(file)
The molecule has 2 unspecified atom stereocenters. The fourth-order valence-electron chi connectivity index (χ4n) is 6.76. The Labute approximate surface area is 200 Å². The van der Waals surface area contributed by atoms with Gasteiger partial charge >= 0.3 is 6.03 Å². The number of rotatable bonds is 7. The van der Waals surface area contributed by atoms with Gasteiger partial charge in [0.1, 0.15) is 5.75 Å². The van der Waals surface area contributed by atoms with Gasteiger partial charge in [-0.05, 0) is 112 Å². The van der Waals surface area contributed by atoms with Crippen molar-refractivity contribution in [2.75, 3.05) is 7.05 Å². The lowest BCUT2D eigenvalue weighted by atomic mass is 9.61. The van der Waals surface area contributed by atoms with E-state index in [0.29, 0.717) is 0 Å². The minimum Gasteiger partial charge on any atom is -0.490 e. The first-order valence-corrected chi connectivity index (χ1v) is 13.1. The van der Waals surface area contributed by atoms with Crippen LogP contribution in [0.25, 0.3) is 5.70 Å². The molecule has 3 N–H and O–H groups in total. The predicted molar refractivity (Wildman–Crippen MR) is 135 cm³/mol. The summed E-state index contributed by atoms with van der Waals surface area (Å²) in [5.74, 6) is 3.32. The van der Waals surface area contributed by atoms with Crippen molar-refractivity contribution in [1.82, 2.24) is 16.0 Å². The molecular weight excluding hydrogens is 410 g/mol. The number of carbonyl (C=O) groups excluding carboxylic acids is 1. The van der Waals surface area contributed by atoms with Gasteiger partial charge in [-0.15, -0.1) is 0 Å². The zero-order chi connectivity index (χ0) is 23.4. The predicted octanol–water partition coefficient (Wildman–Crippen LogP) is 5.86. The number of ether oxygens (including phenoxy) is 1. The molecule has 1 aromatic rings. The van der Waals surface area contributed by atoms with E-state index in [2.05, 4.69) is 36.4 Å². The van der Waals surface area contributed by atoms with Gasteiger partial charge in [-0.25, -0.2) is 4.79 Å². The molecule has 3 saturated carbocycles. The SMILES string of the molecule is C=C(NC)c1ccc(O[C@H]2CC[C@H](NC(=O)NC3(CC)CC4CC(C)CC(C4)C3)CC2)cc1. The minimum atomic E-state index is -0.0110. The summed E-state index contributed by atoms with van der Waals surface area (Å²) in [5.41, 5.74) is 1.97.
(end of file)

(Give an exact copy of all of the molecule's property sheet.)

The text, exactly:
The molecule has 2 unspecified atom stereocenters. The fourth-order valence-electron chi connectivity index (χ4n) is 6.76. The Labute approximate surface area is 200 Å². The van der Waals surface area contributed by atoms with Gasteiger partial charge >= 0.3 is 6.03 Å². The number of rotatable bonds is 7. The van der Waals surface area contributed by atoms with Gasteiger partial charge in [0.1, 0.15) is 5.75 Å². The van der Waals surface area contributed by atoms with Gasteiger partial charge in [-0.05, 0) is 112 Å². The van der Waals surface area contributed by atoms with Crippen molar-refractivity contribution in [2.75, 3.05) is 7.05 Å². The lowest BCUT2D eigenvalue weighted by atomic mass is 9.61. The van der Waals surface area contributed by atoms with E-state index in [0.29, 0.717) is 0 Å². The minimum Gasteiger partial charge on any atom is -0.490 e. The first-order valence-corrected chi connectivity index (χ1v) is 13.1. The van der Waals surface area contributed by atoms with Crippen LogP contribution in [0.25, 0.3) is 5.70 Å². The molecule has 3 N–H and O–H groups in total. The predicted molar refractivity (Wildman–Crippen MR) is 135 cm³/mol. The summed E-state index contributed by atoms with van der Waals surface area (Å²) in [5.74, 6) is 3.32. The van der Waals surface area contributed by atoms with Crippen molar-refractivity contribution in [1.82, 2.24) is 16.0 Å². The molecular weight excluding hydrogens is 410 g/mol. The number of carbonyl (C=O) groups excluding carboxylic acids is 1. The van der Waals surface area contributed by atoms with Gasteiger partial charge in [-0.15, -0.1) is 0 Å². The zero-order chi connectivity index (χ0) is 23.4. The predicted octanol–water partition coefficient (Wildman–Crippen LogP) is 5.86. The number of ether oxygens (including phenoxy) is 1. The molecule has 1 aromatic rings. The van der Waals surface area contributed by atoms with E-state index in [2.05, 4.69) is 36.4 Å². The van der Waals surface area contributed by atoms with Gasteiger partial charge in [-0.25, -0.2) is 4.79 Å². The molecule has 3 saturated carbocycles. The SMILES string of the molecule is C=C(NC)c1ccc(O[C@H]2CC[C@H](NC(=O)NC3(CC)CC4CC(C)CC(C4)C3)CC2)cc1. The minimum atomic E-state index is -0.0110. The summed E-state index contributed by atoms with van der Waals surface area (Å²) in [5.41, 5.74) is 1.97.